Universitätsbibliothek der Ludwig-Maximilians-Universität München
Felsberger, Lukas (2021): Quantitative methods for data driven reliability optimization of engineered systems. Dissertation, LMU München: Faculty of Mathematics, Computer Science and Statistics
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Abstract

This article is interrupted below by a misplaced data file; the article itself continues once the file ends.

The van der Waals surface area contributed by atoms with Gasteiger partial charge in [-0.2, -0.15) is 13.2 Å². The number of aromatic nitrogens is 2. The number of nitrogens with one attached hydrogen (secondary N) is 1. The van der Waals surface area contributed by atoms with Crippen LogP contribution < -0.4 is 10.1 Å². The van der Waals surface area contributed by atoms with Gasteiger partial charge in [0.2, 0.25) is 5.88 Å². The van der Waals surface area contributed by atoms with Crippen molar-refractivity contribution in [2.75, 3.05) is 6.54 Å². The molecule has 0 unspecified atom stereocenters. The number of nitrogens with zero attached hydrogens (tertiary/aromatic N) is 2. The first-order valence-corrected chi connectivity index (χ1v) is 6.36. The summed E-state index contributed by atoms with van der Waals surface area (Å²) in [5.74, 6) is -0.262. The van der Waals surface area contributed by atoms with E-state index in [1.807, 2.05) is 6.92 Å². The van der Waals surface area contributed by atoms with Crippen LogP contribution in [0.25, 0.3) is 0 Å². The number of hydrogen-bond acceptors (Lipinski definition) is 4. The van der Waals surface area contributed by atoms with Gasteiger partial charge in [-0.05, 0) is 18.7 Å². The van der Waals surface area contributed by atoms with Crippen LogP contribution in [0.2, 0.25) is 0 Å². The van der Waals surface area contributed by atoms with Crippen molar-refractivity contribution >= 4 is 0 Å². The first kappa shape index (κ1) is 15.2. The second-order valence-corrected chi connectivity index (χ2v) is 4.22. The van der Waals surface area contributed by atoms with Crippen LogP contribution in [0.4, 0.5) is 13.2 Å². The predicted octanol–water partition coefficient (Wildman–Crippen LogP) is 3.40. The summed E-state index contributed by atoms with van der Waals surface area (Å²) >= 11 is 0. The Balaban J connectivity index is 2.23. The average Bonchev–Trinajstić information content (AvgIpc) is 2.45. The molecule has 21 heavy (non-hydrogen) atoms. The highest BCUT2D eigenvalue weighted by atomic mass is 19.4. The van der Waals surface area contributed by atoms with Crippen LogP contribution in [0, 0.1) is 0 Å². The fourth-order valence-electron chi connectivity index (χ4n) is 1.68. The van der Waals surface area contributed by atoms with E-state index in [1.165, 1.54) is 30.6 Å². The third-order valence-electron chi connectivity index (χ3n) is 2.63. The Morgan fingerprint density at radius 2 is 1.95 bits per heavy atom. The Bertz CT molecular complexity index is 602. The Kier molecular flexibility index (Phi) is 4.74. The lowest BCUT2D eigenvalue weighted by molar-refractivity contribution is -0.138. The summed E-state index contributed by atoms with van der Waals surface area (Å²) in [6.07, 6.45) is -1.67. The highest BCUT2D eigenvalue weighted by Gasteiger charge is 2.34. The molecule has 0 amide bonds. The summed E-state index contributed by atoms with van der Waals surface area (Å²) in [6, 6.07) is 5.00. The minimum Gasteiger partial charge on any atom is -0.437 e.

Particle accelerators, such as the Large Hadron Collider at CERN, are among the largest and most complex engineered systems to date. Future generations of particle accelerators are expected to increase in size, complexity, and cost. Among the many obstacles, this introduces unprecedented reliability challenges and requires new reliability optimization approaches. With the increasing level of digitalization of technical infrastructures, the rate and granularity of operational data collection is rapidly growing. These data contain valuable information for system reliability optimization, which can be extracted and processed with data-science methods and algorithms. However, many existing data-driven reliability optimization methods fail to exploit these data, because they make too simplistic assumptions of the system behavior, do not consider organizational contexts for cost-effectiveness, and build on specific monitoring data, which are too expensive to record. To address these limitations in realistic scenarios, a tailored methodology based on CRISP-DM (CRoss-Industry Standard Process for Data Mining) is proposed to develop data-driven reliability optimization methods. For three realistic scenarios, the developed methods use the available operational data to learn interpretable or explainable failure models that allow to derive permanent and generally applicable reliability improvements: Firstly, novel explainable deep learning methods predict future alarms accurately from few logged alarm examples and support root-cause identification. Secondly, novel parametric reliability models allow to include expert knowledge for an improved quantification of failure behavior for a fleet of systems with heterogeneous operating conditions and derive optimal operational strategies for novel usage scenarios. Thirdly, Bayesian models trained on data from a range of comparable systems predict field reliability accurately and reveal non-technical factors' influence on reliability. An evaluation of the methods applied to the three scenarios confirms that the tailored CRISP-DM methodology advances the state-of-the-art in data-driven reliability optimization to overcome many existing limitations. However, the quality of the collected operational data remains crucial for the success of such approaches. Hence, adaptations of routine data collection procedures are suggested to enhance data quality and to increase the success rate of reliability optimization projects. With the developed methods and findings, future generations of particle accelerators can be constructed and operated cost-effectively, ensuring high levels of reliability despite growing system complexity.